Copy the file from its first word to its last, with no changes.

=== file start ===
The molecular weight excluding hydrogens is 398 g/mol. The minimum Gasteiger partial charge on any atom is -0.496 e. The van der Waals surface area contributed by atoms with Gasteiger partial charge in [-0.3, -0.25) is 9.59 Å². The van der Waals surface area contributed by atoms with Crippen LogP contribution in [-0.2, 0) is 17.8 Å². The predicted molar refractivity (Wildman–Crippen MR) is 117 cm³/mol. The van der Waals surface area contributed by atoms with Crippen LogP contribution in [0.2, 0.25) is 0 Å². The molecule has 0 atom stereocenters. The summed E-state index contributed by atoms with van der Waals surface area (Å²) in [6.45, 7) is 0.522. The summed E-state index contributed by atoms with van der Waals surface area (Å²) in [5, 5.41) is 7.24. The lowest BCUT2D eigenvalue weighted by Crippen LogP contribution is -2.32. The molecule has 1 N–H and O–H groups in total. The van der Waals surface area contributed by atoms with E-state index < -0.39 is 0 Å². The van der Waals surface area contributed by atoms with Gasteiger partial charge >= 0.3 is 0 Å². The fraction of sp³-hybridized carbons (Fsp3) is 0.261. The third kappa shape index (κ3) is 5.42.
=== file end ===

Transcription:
The molecular weight excluding hydrogens is 398 g/mol. The minimum Gasteiger partial charge on any atom is -0.496 e. The van der Waals surface area contributed by atoms with Gasteiger partial charge in [-0.3, -0.25) is 9.59 Å². The van der Waals surface area contributed by atoms with Crippen LogP contribution in [-0.2, 0) is 17.8 Å². The predicted molar refractivity (Wildman–Crippen MR) is 117 cm³/mol. The van der Waals surface area contributed by atoms with Crippen LogP contribution in [0.2, 0.25) is 0 Å². The molecule has 0 atom stereocenters. The summed E-state index contributed by atoms with van der Waals surface area (Å²) in [6.45, 7) is 0.522. The summed E-state index contributed by atoms with van der Waals surface area (Å²) in [5, 5.41) is 7.24. The lowest BCUT2D eigenvalue weighted by Crippen LogP contribution is -2.32. The molecule has 1 N–H and O–H groups in total. The van der Waals surface area contributed by atoms with E-state index < -0.39 is 0 Å². The van der Waals surface area contributed by atoms with Gasteiger partial charge >= 0.3 is 0 Å². The fraction of sp³-hybridized carbons (Fsp3) is 0.261. The third kappa shape index (κ3) is 5.42.